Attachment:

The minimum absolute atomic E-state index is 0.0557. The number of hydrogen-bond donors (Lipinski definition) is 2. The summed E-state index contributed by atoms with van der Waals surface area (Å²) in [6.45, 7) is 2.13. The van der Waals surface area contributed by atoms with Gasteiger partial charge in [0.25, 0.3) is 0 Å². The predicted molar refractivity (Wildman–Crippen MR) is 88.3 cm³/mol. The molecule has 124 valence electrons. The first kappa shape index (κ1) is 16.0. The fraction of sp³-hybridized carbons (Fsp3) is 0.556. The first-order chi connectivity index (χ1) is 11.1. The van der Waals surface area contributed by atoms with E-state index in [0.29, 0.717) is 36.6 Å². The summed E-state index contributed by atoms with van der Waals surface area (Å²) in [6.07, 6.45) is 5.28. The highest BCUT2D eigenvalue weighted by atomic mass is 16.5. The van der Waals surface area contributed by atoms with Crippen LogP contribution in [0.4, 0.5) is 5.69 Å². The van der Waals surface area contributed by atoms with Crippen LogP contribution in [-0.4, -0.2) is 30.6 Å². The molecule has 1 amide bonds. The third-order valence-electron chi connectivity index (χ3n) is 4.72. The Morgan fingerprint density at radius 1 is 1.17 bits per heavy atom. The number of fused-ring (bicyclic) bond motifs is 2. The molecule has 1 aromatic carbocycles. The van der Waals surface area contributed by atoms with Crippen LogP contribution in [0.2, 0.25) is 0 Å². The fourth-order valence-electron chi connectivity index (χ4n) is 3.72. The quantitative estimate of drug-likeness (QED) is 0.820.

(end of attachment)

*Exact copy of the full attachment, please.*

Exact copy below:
The minimum absolute atomic E-state index is 0.0557. The number of hydrogen-bond donors (Lipinski definition) is 2. The summed E-state index contributed by atoms with van der Waals surface area (Å²) in [6.45, 7) is 2.13. The van der Waals surface area contributed by atoms with Gasteiger partial charge in [0.25, 0.3) is 0 Å². The predicted molar refractivity (Wildman–Crippen MR) is 88.3 cm³/mol. The molecule has 124 valence electrons. The first kappa shape index (κ1) is 16.0. The fraction of sp³-hybridized carbons (Fsp3) is 0.556. The first-order chi connectivity index (χ1) is 11.1. The van der Waals surface area contributed by atoms with E-state index in [0.29, 0.717) is 36.6 Å². The summed E-state index contributed by atoms with van der Waals surface area (Å²) in [6.07, 6.45) is 5.28. The highest BCUT2D eigenvalue weighted by atomic mass is 16.5. The van der Waals surface area contributed by atoms with Crippen LogP contribution in [0.4, 0.5) is 5.69 Å². The van der Waals surface area contributed by atoms with Crippen LogP contribution in [-0.4, -0.2) is 30.6 Å². The molecule has 1 amide bonds. The third-order valence-electron chi connectivity index (χ3n) is 4.72. The Morgan fingerprint density at radius 1 is 1.17 bits per heavy atom. The number of fused-ring (bicyclic) bond motifs is 2. The molecule has 1 aromatic carbocycles. The van der Waals surface area contributed by atoms with Crippen LogP contribution in [0.2, 0.25) is 0 Å². The fourth-order valence-electron chi connectivity index (χ4n) is 3.72. The quantitative estimate of drug-likeness (QED) is 0.820.